June 30, 2004
What I like about Gormley's Angel

It's a sign of how well Anthony Gormley is doing that this exhibition is being called "… Clay from Gauguin to Gormley". This man has become a name you use to get people's attention.

Gormley hit the big time, in terms of public acclaim, with the Angel of the North:


I have been mulling over a great big posting about Gormley in general, because I think he's a very interesting artist, but for the time being I will only offer what I hope is an insight into the popularity of this one piece. (By the way, none of these photos are mine, in case you were wondering. I just picked from the many, many Angel of the North pictures you get if you google "Angel of the North".)

I don't know exactly what everyone else likes about Gormley's Angel, but I have now worked out something of what I like about it, and what it says to me. And I can at least guess at part of why it has been such a popular hit.

Most "angels" of the kind that the general public get shown (I'm thinking of the character portrayed in a recent movie by John Travolta, and before that by the angel in Barbarella played by John Philip Law I think it was) have both wings and arms, which is anatomically wrong. And that horse that you often see at the beginning of some movies has front legs as well as wings. In other words, with most angels, the wings are just bolted onto the top.

But in the real world of real biology, winged creatures of any great size have mostly had to choose. Insects, yes, they can have wings and lots of legs. But mammals, no. And Gormley's angel obeys this rule. Gorley's angel has wing, but pays the biological price.

However, the next thing to notice about the wings on the Gormley angel is that they are not bird wings, but airplane wings. These are industrial wings, rather than the sort of wings supplied by Mother Nature. And what this communicates, to me anyway, is the idea of a creature who has taken wing as a result of industrialisation, but at a price.

And the price is even heavier than that. Not only are the wings totally industrial. The very body itself, though still recognisable as a human body, has also been heavily industrialised. It's built like an iron ship, rather than out of flesh and blood. Those industrial wings have industrialised the entire person.

It's a potent image, I think. And it reconciles me to the thing which at first I thought was wrong about this Angel, which is that I at first thought it far too small. Surely, it should have been hundreds of feet tall, dwarfing the surrounding world. It should, I thought, have been put on top of that hideous multi-story carpark which is the absurd architectural summit of Newcastle's twin city across the river, Gateshead. Yet instead, there it stands, next to the huge motorway, dwarfed by the surrounding huge landscape of rural Tyneside, looking not superhuman at all.

I was thinking: angel as extraterrestrial bestower of super-power, super-blessing, or super-something. Now I see him as an angel-representative, an everyman angel, an angel who is human only more so.

This angel acts out in physical form the feeling lots of people must have about industrialisation, especially in places like Newcastle and its surroundings, which is where the Angel is to be found. It's great. It can do wonderful things. With it you can fly. But you must pay its price. And above all, it will change you. Don't think you can just stick your arms into the wings and then shrug them off when you've done your flying. You'll be stuck with them.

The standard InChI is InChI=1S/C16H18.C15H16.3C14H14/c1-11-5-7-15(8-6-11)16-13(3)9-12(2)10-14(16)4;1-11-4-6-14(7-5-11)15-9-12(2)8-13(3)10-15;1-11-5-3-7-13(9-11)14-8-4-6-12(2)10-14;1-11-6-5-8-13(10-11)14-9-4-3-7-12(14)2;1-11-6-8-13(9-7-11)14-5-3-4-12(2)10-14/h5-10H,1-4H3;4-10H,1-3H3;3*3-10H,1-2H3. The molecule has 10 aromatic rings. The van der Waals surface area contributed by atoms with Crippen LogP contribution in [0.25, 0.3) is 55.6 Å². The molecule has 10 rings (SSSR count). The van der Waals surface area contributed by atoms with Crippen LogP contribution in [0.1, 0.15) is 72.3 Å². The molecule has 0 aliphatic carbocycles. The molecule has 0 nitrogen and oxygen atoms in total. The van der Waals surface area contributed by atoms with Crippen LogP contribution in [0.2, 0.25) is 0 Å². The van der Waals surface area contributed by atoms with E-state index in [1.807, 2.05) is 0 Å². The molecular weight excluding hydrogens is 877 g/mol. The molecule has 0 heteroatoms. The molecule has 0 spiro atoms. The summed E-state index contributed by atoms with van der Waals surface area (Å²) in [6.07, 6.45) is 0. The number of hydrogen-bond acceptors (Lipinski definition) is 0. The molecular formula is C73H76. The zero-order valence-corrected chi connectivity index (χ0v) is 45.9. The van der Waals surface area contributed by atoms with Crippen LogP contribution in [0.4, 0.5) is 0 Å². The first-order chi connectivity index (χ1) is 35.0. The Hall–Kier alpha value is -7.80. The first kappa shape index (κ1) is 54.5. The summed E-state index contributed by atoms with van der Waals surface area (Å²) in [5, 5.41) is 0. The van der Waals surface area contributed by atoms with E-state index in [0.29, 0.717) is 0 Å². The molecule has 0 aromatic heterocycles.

This is an angel who cannot now easily resume normal life, working as a keyboard pusher for the Newcastle Social Services Department, or in a colourfully humming Japanese car factory or driving a potato crisp lorry, while wearing a designer suit or designer jeans. You just can't make yourself do things like that any more. You have become something else. So Gormley's angel is impressive, but now, rather incapable. Pathetic even. An industrialised dinosaur, now utterly immobilised – crucified even – by his accursed wings.

Crucified. Yes. Jesus Christ, I only just realised that. Comes of having been a devout atheist for forty years.


Or so the Angel seems to me, now. Perhaps I am reading far more into this thing than Gormley intended, or maybe quite different things to what he intended. Although actually, not entirely. What I've just put, especially about the bodily experience the angel is undergoing, fits in well with some of the other things I'm learning about how Gormley goes about sculpting and what he reckons his own sculptures are all about. Here however, Gormley says that this is much more a superbeing who blesses, along the lines of my first (and somewhat critical) reaction. So I guess a lot of what I like about the Angel is in spite of what he reckoned he was doing.

Maybe I will get around to doing that posting about Anthony Gormley in general, called something like "Anthony Gormley and the populist retreat from abstraction", some day or some week soon. Because I do not think that it is an accident that this man has hit the jackpot of popular acclaim like no other British sculptor now alive and sculpting, nor at all surprising that he did it again with this, which accounts for the clay thing.

Meanwhile, I recommend looking at Gormley's own website and threading your way through to "FULL LIST OF WORKS". One of the secrets of Gormley's success is clear right there: it's a long list.

Anyway, more about this man later, I hope.

Posted by Brian Micklethwait at 02:17 PM
Category: Sculpture